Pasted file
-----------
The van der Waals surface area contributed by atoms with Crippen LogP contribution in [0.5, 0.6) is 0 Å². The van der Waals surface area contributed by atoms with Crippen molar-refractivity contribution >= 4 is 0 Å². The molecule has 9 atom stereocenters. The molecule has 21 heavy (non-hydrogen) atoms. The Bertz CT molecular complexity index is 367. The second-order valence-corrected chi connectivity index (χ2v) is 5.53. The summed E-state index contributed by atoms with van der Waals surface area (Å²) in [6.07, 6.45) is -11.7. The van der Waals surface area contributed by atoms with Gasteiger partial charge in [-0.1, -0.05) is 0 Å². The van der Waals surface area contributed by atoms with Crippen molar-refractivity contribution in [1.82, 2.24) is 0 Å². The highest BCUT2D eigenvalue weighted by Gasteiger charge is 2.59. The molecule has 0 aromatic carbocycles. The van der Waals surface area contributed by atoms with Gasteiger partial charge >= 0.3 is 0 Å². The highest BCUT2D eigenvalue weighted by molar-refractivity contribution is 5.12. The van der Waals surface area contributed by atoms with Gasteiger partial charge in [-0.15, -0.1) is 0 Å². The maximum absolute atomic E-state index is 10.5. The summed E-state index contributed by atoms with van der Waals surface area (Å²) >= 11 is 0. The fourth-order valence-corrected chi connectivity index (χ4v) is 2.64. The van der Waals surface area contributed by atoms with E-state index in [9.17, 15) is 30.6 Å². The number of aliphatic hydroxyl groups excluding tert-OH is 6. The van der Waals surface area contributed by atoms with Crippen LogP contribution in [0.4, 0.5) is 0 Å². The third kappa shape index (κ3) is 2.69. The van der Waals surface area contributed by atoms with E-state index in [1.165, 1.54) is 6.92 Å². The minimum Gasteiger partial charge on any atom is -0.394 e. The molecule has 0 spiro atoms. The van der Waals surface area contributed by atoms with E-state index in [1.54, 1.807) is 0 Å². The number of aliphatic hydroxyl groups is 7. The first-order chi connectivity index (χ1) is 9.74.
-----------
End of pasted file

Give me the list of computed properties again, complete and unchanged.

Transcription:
The van der Waals surface area contributed by atoms with Crippen LogP contribution in [0.5, 0.6) is 0 Å². The van der Waals surface area contributed by atoms with Crippen molar-refractivity contribution >= 4 is 0 Å². The molecule has 9 atom stereocenters. The molecule has 21 heavy (non-hydrogen) atoms. The Bertz CT molecular complexity index is 367. The second-order valence-corrected chi connectivity index (χ2v) is 5.53. The summed E-state index contributed by atoms with van der Waals surface area (Å²) in [6.07, 6.45) is -11.7. The van der Waals surface area contributed by atoms with Gasteiger partial charge in [-0.1, -0.05) is 0 Å². The van der Waals surface area contributed by atoms with Crippen molar-refractivity contribution in [1.82, 2.24) is 0 Å². The highest BCUT2D eigenvalue weighted by Gasteiger charge is 2.59. The molecule has 0 aromatic carbocycles. The van der Waals surface area contributed by atoms with Gasteiger partial charge >= 0.3 is 0 Å². The highest BCUT2D eigenvalue weighted by molar-refractivity contribution is 5.12. The van der Waals surface area contributed by atoms with Gasteiger partial charge in [-0.15, -0.1) is 0 Å². The maximum absolute atomic E-state index is 10.5. The summed E-state index contributed by atoms with van der Waals surface area (Å²) >= 11 is 0. The fourth-order valence-corrected chi connectivity index (χ4v) is 2.64. The van der Waals surface area contributed by atoms with E-state index in [9.17, 15) is 30.6 Å². The number of aliphatic hydroxyl groups excluding tert-OH is 6. The van der Waals surface area contributed by atoms with Crippen LogP contribution in [0.4, 0.5) is 0 Å². The third kappa shape index (κ3) is 2.69. The van der Waals surface area contributed by atoms with E-state index in [1.165, 1.54) is 6.92 Å². The minimum Gasteiger partial charge on any atom is -0.394 e. The molecule has 0 spiro atoms. The van der Waals surface area contributed by atoms with E-state index in [1.54, 1.807) is 0 Å². The number of aliphatic hydroxyl groups is 7. The first-order chi connectivity index (χ1) is 9.74.